3.4 million or 14.9% Malaysians are diabetics

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14 November is World Diabetes Day. Since it was launched by the International Diabetes Federation (IDF) and World Health Organisation (WHO) in 1991 it has become the primary awareness campaign of the global diabetes community. Every year on this date the Ministry of Health launches a campaign to create awareness on the effect of diabetes. In spite of this, the prevalence of diabetes mellitus in Malaysia, especially that of Type 2, has increased to epidemic proportions.

According to the Second National Health and Morbidity survey it is estimated that 3.4 million Malaysians are diabetes sufferers in 2010.
 

Estimated 4.4 million rats in KL

Rats have become a serious problem since they are reservoirs of leptospirosis and other vector borne diseases.  The number of mortality and infections is increasing rapidly as more humans are exposed to rat urine and droppings.

The Ministry of Health reported 62 deaths and 1,418 cases of infection due to leptospirosis. Another common rat related disease in Malaysia could be salmonellosis but there is lack of data on this.

3-in-1 beverages come with hidden dangers

The Consumers Association of Penang calls upon Malaysians to abstain from consuming 3-in-1 beverages. These drinks and cereal preparations are cheap and convenient but are laden with excessive sugar which brings with it many hidden dangers to our health.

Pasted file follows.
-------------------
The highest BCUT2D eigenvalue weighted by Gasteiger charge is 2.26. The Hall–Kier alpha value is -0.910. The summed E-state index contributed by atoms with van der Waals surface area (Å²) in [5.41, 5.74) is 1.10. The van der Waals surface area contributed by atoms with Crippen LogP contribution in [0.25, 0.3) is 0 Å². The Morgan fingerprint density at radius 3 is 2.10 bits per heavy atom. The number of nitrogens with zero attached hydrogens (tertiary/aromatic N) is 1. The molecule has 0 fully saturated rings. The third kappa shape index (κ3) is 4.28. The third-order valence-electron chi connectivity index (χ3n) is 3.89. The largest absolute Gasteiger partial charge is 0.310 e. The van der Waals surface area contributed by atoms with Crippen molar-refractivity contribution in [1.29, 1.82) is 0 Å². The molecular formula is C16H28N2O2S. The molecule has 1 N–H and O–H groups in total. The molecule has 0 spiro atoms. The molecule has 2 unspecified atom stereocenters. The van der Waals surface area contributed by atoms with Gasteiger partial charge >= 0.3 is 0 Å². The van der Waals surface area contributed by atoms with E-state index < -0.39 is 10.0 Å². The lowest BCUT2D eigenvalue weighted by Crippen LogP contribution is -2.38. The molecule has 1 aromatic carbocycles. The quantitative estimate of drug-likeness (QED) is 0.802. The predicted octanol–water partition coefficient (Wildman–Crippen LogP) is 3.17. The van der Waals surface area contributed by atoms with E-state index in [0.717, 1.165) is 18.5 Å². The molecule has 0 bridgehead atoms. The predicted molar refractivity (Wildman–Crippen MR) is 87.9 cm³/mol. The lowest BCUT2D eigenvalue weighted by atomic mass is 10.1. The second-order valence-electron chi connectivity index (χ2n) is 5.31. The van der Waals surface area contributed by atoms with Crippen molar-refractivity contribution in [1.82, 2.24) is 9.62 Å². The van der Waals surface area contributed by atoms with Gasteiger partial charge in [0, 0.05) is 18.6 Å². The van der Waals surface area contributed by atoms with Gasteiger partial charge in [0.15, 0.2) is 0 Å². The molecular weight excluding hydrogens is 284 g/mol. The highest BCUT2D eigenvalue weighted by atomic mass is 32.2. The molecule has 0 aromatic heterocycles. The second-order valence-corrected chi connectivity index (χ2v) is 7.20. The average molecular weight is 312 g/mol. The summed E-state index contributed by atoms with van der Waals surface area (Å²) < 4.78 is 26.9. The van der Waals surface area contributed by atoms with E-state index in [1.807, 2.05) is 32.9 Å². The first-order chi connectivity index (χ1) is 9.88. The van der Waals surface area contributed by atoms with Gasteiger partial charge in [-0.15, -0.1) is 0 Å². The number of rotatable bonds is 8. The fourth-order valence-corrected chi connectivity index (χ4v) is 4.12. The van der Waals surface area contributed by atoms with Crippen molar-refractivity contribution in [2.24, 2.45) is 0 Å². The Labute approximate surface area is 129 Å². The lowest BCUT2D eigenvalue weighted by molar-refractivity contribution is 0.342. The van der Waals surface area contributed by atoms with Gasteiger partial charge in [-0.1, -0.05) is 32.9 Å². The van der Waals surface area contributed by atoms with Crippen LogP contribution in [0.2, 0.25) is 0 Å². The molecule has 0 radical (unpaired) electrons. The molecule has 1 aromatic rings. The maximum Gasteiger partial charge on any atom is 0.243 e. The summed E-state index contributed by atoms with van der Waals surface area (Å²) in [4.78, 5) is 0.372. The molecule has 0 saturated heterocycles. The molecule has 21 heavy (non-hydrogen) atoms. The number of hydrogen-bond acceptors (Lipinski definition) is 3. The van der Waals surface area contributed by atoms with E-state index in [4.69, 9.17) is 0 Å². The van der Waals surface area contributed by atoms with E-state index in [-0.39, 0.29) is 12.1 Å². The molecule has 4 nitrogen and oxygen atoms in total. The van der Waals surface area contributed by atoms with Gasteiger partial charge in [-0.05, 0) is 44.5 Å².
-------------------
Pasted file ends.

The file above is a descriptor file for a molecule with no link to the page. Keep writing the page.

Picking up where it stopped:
Are you pre-diabetic? Metabolic Syndrome: A health time bomb

Millions of Malaysians today could unknowingly be having a silent condition that increases the chances of getting diabetes, heart disease, stroke, kidney problems, and even cancer, later. It’s a condition you cannot be sure about unless your doctor tells you. But your doctor may not even warn you about it, simply because he or she may think it’s not important — or worse, does not know how to look out for it!

Sugar: A slow, addictive poison

From the moment we first tasted lactose (a type of sugar) in milk as infants, humans have acquired a taste for sweetness and learned to regard it as a pleasure. Sugar and sugary food makers took advantage of this human taste tendency and turned sugar into the world’s very first mass consumer product. As we grew older, we began to satisfy our sweet liking with this product, sucrose (table sugar), and this becomes habit-forming.